The basic income has prominent supporters in Silicon Valley of all places, where we began our discussion. Isn’t it absurd that it’s the apostles of creative destruction who inflicted all the changes on us that are now calling on the state to help? Uber, AirBnB, Apple and Co. don’t have to pay for it, after all.
Höttges: There’s no such thing as a free lunch! We can’t introduce a basic income and leave everything else – taxation, social security systems – exactly as it is. I think that saying taxes on profits must be the basis for a socially just system is a statement of the obvious. It’s all to do with justice, fairness, and solidarity. We must all ensure stability and social cohesion. As a matter of principle. And if anyone isn’t happy with that, they should be clear that the alternative is an era of radicalization, fanaticism, and terrorism that we can't anticipate today.
The fan-base for the basic income in Germany ranges from Katja Kipping of the Left Party through the anthroposophic entrepreneur Götz Werner to a traditional liberal economist such as Thomas Straubhaar. Have you already discussed it with them?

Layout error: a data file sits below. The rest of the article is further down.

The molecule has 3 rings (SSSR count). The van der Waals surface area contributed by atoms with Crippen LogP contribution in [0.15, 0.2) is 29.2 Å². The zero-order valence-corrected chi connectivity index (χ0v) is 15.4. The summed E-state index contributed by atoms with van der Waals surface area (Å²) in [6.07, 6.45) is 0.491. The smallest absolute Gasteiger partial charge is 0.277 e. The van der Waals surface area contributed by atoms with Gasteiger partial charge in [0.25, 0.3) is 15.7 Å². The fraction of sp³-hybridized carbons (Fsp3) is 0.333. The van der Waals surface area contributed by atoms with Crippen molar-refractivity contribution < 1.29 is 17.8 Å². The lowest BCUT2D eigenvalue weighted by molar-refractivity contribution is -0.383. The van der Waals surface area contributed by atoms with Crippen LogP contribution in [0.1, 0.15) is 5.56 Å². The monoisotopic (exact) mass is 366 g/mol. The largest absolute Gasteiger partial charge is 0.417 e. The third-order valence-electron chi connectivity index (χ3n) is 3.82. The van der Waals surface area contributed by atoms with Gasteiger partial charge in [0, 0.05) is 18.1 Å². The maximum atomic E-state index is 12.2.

Höttges: I have actually debated the subject with Götz Werner and the Christian Democratic politician, Dieter Althaus. I’m surprised by the number of clever people from all sides who support the same idea. That isn’t very specific, but it shows a common desire for change.
Recently even Siemens boss Joe Kaeser called a sort of basic income “inevitable”.
Höttges: It’s interesting that someone from the manufacturing industry like Mr. Kaeser is now coming up with the same answers as we are from the IT sector. This shows me that we need a political discourse about the future. Our future prosperity depends on digitization. And on how we deal with it and organize participation.